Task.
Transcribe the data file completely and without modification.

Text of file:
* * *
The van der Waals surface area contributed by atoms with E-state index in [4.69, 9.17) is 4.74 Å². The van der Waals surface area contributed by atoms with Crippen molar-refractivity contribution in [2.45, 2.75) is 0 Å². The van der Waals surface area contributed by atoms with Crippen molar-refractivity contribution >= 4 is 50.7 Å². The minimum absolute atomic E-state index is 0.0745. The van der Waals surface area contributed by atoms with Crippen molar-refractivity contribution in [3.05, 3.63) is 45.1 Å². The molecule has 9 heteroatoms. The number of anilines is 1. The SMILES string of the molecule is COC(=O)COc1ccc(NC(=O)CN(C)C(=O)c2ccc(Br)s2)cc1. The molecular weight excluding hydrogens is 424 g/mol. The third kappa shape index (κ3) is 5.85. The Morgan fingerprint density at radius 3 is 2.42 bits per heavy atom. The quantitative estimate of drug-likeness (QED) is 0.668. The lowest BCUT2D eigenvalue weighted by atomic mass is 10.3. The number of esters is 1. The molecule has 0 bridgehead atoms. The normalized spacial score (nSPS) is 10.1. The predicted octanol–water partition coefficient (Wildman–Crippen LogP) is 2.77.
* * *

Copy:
The van der Waals surface area contributed by atoms with E-state index in [4.69, 9.17) is 4.74 Å². The van der Waals surface area contributed by atoms with Crippen molar-refractivity contribution in [2.45, 2.75) is 0 Å². The van der Waals surface area contributed by atoms with Crippen molar-refractivity contribution >= 4 is 50.7 Å². The minimum absolute atomic E-state index is 0.0745. The van der Waals surface area contributed by atoms with Crippen molar-refractivity contribution in [3.05, 3.63) is 45.1 Å². The molecule has 9 heteroatoms. The number of anilines is 1. The SMILES string of the molecule is COC(=O)COc1ccc(NC(=O)CN(C)C(=O)c2ccc(Br)s2)cc1. The molecular weight excluding hydrogens is 424 g/mol. The third kappa shape index (κ3) is 5.85. The Morgan fingerprint density at radius 3 is 2.42 bits per heavy atom. The quantitative estimate of drug-likeness (QED) is 0.668. The lowest BCUT2D eigenvalue weighted by atomic mass is 10.3. The number of esters is 1. The molecule has 0 bridgehead atoms. The normalized spacial score (nSPS) is 10.1. The predicted octanol–water partition coefficient (Wildman–Crippen LogP) is 2.77.